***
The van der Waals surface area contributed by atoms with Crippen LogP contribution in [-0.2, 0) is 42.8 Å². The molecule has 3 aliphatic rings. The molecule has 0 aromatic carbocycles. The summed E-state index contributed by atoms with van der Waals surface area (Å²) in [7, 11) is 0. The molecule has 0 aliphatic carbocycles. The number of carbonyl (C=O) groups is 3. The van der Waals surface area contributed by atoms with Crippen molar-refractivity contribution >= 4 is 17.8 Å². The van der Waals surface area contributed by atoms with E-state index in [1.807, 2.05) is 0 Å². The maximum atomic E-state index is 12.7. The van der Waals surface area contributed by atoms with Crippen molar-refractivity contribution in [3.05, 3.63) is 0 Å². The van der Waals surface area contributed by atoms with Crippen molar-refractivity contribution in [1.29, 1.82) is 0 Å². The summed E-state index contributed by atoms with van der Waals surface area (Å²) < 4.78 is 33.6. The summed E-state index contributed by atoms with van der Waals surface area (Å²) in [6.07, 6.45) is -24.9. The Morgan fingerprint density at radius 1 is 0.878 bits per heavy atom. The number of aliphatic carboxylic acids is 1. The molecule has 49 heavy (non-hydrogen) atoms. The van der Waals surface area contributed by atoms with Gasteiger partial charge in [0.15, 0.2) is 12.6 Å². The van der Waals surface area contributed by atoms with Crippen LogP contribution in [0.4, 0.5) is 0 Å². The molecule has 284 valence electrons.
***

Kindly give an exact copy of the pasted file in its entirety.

The van der Waals surface area contributed by atoms with Crippen LogP contribution in [-0.2, 0) is 42.8 Å². The molecule has 3 aliphatic rings. The molecule has 0 aromatic carbocycles. The summed E-state index contributed by atoms with van der Waals surface area (Å²) in [7, 11) is 0. The molecule has 0 aliphatic carbocycles. The number of carbonyl (C=O) groups is 3. The van der Waals surface area contributed by atoms with Crippen molar-refractivity contribution >= 4 is 17.8 Å². The van der Waals surface area contributed by atoms with E-state index in [1.807, 2.05) is 0 Å². The maximum atomic E-state index is 12.7. The van der Waals surface area contributed by atoms with Crippen molar-refractivity contribution in [3.05, 3.63) is 0 Å². The van der Waals surface area contributed by atoms with Crippen molar-refractivity contribution in [1.29, 1.82) is 0 Å². The summed E-state index contributed by atoms with van der Waals surface area (Å²) < 4.78 is 33.6. The summed E-state index contributed by atoms with van der Waals surface area (Å²) in [6.07, 6.45) is -24.9. The Morgan fingerprint density at radius 1 is 0.878 bits per heavy atom. The number of aliphatic carboxylic acids is 1. The molecule has 49 heavy (non-hydrogen) atoms. The van der Waals surface area contributed by atoms with Gasteiger partial charge in [0.15, 0.2) is 12.6 Å². The van der Waals surface area contributed by atoms with Crippen LogP contribution in [0.4, 0.5) is 0 Å². The molecule has 284 valence electrons.